The US election is more critical for our financial markets than our own one, writes Nikki Mandow

It was an election goddammit. A landslide victory for Labour, great results for the Green Party and ACT, a demolition for National. 

And the New Zealand dollar did… nothing. An almost insignificant move upwards against the US dollar over the weekend, a bit of a wiggle on Monday, but certainly nothing out of the ordinary.

The NZ dollar was virtually flat after the election. Source ANZ Bank

And the NZX stock market?  It’s closed over the weekend, but on Monday the NZX50 index did… not a lot. A little bit of a fall, but really just a continuation of what had been happening the week before.

It was all a bit odd, for a layman. Does all that election night drama mean nothing?

Pretty much. Fisher Funds’ senior portfolio manager Sam Dickie had tickets to take his kids to the All Blacks on Sunday. He watched the election like the rest of us – and then his weekend carried on. No drama. No excited buying and selling.

“It’s business as usual. A lot of companies we own have been in the portfolio through five Prime Ministers and seven or eight election cycles,” Dickie says.

What about the rise of the Greens – surely the financial markets might worry about the potential for the left having more power?

“Another cobbled together coalition? Better the devil you know.”

Markets love certainty

But why the lack of interest? Partly it’s because many New Zealand fund managers have more exposure to overseas stocks than local ones. The US market is huge. Ours isn’t.

But it’s more than that.

Daniel Kieser, managing director of equity research company Shareclarity says it’s all about surprises – or lack of them.

“All the polls leading in indicated a Labour victory. ACT 7-9 percent, Greens 7-9 percent; National didn’t poll above 30 percent too often. People knew the result already and had already priced in what it was going to be.

That’s why the election didn’t really change anything, Kieser says.

“Markets love certainty. Traders like flux, but capital markets love certainty.

“When the results came through, I said ‘OK’ and carried on with my weekend.”

Drama in the US election race

The US elections, that’s a whole different ball game, says Kiwi Wealth global equity analyst Frank Braden. And he doesn’t think that just because he grew up in Ohio.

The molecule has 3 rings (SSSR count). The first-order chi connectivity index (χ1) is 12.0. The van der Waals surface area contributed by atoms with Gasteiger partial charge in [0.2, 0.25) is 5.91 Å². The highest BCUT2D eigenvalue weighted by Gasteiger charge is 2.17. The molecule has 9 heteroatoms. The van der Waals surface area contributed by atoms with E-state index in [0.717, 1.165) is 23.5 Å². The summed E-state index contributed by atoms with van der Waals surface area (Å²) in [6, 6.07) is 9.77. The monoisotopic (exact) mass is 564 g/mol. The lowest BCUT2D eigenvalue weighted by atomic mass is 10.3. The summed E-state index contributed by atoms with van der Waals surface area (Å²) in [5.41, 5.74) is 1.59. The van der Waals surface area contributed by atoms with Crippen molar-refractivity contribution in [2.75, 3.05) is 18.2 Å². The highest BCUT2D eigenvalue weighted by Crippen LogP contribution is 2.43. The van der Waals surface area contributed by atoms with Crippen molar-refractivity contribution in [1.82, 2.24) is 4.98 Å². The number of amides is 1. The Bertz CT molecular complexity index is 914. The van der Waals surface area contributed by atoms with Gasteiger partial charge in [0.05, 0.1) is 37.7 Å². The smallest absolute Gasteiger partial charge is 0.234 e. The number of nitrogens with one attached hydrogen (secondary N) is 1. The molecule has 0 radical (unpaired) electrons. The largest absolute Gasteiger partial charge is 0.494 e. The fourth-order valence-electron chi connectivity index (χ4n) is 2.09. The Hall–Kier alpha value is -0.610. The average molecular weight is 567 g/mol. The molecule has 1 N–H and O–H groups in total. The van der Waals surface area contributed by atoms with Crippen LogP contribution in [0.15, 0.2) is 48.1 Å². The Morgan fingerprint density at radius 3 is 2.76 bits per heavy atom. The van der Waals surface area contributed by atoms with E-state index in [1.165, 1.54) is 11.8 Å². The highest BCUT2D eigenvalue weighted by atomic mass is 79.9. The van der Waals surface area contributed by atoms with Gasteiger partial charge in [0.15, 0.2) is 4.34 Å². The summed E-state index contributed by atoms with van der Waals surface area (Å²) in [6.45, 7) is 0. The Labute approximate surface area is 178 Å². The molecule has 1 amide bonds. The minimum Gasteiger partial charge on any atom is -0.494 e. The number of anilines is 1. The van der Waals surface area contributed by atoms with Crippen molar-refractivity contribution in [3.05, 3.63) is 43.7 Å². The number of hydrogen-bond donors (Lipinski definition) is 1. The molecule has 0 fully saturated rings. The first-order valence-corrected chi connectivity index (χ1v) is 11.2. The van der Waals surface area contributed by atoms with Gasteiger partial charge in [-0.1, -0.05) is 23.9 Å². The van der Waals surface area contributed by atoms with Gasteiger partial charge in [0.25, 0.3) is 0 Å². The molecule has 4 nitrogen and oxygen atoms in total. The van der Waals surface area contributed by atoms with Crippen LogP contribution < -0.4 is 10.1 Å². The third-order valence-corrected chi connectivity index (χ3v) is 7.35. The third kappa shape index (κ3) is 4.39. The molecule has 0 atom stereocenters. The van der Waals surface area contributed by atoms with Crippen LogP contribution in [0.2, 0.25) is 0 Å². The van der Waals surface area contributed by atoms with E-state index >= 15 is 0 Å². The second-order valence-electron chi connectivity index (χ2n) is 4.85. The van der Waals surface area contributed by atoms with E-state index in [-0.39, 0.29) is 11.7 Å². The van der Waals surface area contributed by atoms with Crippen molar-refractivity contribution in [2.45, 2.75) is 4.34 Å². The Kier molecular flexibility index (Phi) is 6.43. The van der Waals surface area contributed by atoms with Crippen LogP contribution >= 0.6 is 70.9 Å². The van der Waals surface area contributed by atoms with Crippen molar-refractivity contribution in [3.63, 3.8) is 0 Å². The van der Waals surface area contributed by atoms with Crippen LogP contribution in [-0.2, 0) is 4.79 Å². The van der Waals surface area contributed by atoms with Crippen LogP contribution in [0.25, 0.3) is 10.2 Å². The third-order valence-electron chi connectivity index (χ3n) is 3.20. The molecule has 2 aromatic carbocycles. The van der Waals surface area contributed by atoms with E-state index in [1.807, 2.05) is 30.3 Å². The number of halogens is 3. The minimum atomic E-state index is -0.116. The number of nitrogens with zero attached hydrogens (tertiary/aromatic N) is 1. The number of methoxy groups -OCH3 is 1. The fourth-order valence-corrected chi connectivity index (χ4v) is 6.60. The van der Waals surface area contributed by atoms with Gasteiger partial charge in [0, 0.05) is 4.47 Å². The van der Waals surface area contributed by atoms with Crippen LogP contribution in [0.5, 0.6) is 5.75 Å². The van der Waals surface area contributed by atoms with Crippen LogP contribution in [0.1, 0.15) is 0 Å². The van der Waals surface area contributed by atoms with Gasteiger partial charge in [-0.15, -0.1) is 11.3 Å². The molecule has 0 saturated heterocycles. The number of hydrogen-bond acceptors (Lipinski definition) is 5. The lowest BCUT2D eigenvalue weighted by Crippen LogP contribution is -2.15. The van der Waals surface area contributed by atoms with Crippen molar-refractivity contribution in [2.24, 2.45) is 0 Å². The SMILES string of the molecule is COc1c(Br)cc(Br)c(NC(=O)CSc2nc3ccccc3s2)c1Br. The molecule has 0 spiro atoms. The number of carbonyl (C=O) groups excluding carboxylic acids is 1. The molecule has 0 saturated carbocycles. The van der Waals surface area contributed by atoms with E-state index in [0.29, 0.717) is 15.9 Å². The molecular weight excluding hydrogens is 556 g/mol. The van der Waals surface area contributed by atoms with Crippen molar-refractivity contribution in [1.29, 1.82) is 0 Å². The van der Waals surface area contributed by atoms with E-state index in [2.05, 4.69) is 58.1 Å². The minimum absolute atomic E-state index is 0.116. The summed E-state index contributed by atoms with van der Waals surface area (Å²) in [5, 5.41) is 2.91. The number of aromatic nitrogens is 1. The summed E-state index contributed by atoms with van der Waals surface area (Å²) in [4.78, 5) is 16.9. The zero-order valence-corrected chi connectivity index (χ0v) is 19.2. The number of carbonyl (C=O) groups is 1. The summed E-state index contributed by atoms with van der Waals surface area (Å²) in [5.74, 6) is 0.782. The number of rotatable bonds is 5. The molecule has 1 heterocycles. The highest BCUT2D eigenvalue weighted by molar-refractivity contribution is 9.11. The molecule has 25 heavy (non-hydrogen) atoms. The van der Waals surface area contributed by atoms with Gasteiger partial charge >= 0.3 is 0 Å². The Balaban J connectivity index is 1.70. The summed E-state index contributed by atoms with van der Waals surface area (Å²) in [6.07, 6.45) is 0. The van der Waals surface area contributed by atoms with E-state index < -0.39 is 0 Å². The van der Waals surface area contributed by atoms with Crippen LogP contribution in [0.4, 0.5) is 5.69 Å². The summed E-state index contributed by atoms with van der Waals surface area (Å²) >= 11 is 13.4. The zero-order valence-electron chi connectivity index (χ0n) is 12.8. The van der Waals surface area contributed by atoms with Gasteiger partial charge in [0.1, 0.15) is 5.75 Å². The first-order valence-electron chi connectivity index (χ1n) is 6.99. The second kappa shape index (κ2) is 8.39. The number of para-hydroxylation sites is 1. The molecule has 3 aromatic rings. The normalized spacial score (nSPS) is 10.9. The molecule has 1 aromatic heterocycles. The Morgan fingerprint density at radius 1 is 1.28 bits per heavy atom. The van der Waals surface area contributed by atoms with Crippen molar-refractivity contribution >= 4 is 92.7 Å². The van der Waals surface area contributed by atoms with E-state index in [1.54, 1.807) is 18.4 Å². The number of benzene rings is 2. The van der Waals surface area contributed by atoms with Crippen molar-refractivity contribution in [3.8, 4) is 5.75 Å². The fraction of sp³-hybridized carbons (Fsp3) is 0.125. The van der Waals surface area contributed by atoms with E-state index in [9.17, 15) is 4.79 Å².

“There’s much more uncertainty as to the outcome of the US elections. Not just who will win, but how close it will be, and will it be contested? Then there’s what will happen with the Senate race.”

Braden will be following the election closely, sitting in front of his computer. The US election date is Tuesday November 3, so preliminary indications could start arriving here around lunchtime on Wednesday 4.

Trump is confident of victory on November 3. The polls aren’t so sure. Photo:

And while Braden and his colleagues aren’t going to be making big changes to their portfolios, particularly if the result comes in close to what the polls are predicting, there will certainly be some tweaking round the edges.

Because American elections take place mid-week, markets are open before and after the poll. New Zealand traders have an advantage; our time zone means they hopefully don’t need to do an all-nighter.

Scenarios from calm to chaotic

Milford’s Mark Riggall sees various possible scenarios for the outcome, each with implications for how much disruption there will be to financial markets worldwide, including New Zealand.

In the best case scenario – that is, the least uncertain one – the Democrats get a clean sweep, Joe Biden is President and the Democrats take the Senate. Yes, corporate tax rates are likely to go up, but Riggall says financial markets have mostly already factored that in. And companies will benefit from Biden’s big stimulus package. 

The second best scenario is gridlock – Biden gets the presidency, but the Republicans retain the Senate.

“It will be difficult to get anything done, and that is less positive for markets.”

More destabilising still will be if the polls get it wrong and Trump is elected. And that’s not impossible. Think Clinton versus Trump in the last election. Or the Brexit vote.

“The indications are pointing to a Biden victory, but that’s not too dissimilar from four years ago, so people are wary,” Kiwi Wealth’s Braden says. “Polls are a bit smarter than they were then, but…

“It’s exciting and a bit nerve-wracking. We like to look at investment themes that are going to play out over the next year, and it’s easier to do that in a more predictable environment.

“Personally, I want the chaos to be over.”

A contested election

A Trump victory isn’t the worst outcome however, Milford’s Riggall says. That will come if there’s a contested election, where Trump rails against the postal votes, for example, or refuses to accept a Biden victory. Where there’s no peaceful handover of power.

That’s when it will really get messy.

“A contested election will be terrible for markets, regardless of the outcome. Markets are based on three things: optimism, fear and greed. When they are fearful, prices fall, and markets could move quickly. 

“That’s when you have to think about defending your portfolio.”

Nikki Mandow was Newsroom's business editor and the 2021 Voyager Media Awards Business Journalist of the Year @NikkiMandow.

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